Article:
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Albanese testifies at corruption trial for Obeid, Macdonald

Albanese testifies at corruption trial for Obeid, Macdonald
Opposition Leader Anthony Albanese has told Ian Macdonald's misconduct trial his then-ALP colleague's push to continue as a NSW MP included a wish to attend the 2008 Beijing Olympics as a minister.
"Someone attending the Olympics was not seen by me as a reason they should be pre-selected," Mr Albanese testified in the NSW Supreme Court on Thursday.
The federal Labor leader - whose son nicknamed Macdonald "Hard Macca" - was giving evidence about a 2006 lunch with senior Labor figures where Macdonald made his case for being kept on the upper house ballot form for the 2007 state election.
Anthony Albanese has given evidence at the corruption trial of Ian Macdonald and Eddie Obeid. (Nine)
Macdonald, 70, his former NSW ministerial colleague Eddie Obeid, 76, and his 50-year-old son, Moses Obeid, have pleaded not guilty to conspiring together for Macdonald to wilfully engage in misconduct as a minister.
The alleged plot involved the rigging of a tender process for a coal mining exploration licence on Obeid land at Mount Penny in the Bylong Valley near Mudgee for the family's financial benefit.
In his brief appearance in the witness box on Thursday, Mr Albanese said the February 2006 meeting at Sydney's Noble House Chinese restaurant was "to discuss the legislative council ticket for 2007 election and just to catch up".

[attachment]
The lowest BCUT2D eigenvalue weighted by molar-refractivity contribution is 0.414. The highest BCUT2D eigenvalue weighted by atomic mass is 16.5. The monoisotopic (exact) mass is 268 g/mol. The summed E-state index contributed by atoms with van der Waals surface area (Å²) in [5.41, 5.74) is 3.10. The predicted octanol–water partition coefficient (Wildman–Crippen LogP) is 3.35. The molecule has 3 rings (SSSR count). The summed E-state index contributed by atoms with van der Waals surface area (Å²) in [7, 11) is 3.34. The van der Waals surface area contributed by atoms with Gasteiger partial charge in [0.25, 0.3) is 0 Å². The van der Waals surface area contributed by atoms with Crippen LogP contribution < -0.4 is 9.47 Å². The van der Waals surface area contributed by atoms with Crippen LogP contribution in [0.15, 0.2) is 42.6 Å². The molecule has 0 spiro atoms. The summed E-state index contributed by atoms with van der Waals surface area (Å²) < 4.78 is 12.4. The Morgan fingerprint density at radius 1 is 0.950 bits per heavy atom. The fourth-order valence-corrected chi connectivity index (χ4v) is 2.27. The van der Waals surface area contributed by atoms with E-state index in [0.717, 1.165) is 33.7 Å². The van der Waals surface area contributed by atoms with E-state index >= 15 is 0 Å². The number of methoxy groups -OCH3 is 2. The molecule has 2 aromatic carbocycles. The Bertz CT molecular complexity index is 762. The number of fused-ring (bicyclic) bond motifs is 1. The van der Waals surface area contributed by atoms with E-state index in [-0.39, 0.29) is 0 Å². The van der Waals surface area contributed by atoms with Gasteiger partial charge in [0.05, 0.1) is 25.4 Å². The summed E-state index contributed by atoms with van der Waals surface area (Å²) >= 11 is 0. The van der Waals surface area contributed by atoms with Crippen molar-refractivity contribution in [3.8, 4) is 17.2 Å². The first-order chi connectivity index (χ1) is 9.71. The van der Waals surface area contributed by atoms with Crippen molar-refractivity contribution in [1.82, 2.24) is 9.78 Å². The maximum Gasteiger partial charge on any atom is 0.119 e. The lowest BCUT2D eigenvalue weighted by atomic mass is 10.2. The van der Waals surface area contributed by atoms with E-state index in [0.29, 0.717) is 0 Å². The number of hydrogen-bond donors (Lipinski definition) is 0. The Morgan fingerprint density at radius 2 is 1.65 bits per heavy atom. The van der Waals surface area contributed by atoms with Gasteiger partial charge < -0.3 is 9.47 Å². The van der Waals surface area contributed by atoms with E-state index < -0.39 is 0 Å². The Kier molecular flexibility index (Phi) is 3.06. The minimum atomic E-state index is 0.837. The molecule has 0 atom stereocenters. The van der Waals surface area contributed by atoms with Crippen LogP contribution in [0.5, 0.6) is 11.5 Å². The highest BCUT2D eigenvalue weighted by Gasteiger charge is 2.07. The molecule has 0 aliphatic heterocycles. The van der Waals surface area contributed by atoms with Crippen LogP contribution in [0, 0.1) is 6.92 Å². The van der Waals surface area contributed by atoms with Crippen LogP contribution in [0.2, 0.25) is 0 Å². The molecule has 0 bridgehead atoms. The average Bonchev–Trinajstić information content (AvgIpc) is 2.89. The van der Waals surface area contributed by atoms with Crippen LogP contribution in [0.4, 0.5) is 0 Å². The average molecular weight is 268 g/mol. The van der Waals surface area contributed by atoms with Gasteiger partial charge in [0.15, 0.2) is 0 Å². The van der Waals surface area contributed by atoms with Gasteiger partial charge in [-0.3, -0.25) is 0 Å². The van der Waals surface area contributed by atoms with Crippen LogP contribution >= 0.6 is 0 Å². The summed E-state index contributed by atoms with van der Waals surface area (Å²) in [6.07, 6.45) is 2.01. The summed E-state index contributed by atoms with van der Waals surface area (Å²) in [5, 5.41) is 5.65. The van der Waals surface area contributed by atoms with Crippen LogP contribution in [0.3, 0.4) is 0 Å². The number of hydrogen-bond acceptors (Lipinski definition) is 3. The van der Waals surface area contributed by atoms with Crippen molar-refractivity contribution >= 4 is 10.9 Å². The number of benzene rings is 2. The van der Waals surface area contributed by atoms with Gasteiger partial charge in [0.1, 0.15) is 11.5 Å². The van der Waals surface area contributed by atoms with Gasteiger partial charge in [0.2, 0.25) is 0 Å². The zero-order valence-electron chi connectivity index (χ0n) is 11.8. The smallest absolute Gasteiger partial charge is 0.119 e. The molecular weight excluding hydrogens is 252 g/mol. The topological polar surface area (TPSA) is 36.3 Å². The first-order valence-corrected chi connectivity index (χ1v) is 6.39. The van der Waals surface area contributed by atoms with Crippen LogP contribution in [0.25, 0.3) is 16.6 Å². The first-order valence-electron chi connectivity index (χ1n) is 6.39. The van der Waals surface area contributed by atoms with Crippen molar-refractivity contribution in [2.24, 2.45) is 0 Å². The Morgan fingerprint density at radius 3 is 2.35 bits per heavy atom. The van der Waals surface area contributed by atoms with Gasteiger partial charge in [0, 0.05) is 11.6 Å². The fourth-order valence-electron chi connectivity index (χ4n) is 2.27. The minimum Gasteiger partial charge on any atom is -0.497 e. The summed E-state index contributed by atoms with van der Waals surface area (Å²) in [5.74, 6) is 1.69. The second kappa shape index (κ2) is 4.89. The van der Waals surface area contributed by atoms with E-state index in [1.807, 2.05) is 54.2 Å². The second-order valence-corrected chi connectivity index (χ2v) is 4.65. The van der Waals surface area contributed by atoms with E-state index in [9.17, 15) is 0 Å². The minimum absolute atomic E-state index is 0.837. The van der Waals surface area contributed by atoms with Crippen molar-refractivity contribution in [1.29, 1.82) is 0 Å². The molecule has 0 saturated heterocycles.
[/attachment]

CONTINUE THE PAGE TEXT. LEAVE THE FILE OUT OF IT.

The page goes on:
"In my view, Ian was going to be pre-selected," he said.
"It was a matter of how long he stayed."
Former NSW State Labor Minister Ian MacDonald is lead to a prison van at the Supreme Court in Sydney, Friday, June 2, 2017. (AAP)
Labor party convention dictated ministers were automatically backed for the ticket, so the talk concerned when Macdonald would resign during his eight-year term.
Macdonald's reasons for wanting to stay were that he enjoyed being a minister and thought he was doing a good job, Mr Albanese said.
He also referred to his stepdaughter's education - wanting to "see that through in terms of family stability before he moved on" - and his desire to go to the Olympics as a minister.
Under cross-examination, Mr Albanese said he didn't recall if Macdonald had referred to hosting the Beijing mayor during the Sydney Olympics or expressing the city's support for the China bid.
Prior to Mr Albanese's election to federal parliament in 1996, when he became very busy, he socialised regularly with Macdonald and their families knew each other.
Eddie Obeid pictured outside court before he was sentenced in 2016. (Daniel Munoz, The Sydney Morning Herald)
Former NSW opposition leader Luke Foley also attended the 2006 lunch meeting when he was state Labor's assistant general secretary.
Mr Foley said his view was that Macdonald, who'd been an MP since 1988, had had "a good run" and ought not contest the 2007 election to give others a chance to come forward.
But Macdonald had the support of significant unions so the question was when he would leave during the eight-year term.
Mr Foley was asked about his relationships with various Labor figures including former NSW general secretary and senator Sam Dastyari.
"Sam? Like wrestling with smoke most of the time," he replied.
The judge-alone trial continues before Justice Elizabeth Fullerton.
© AAP 2020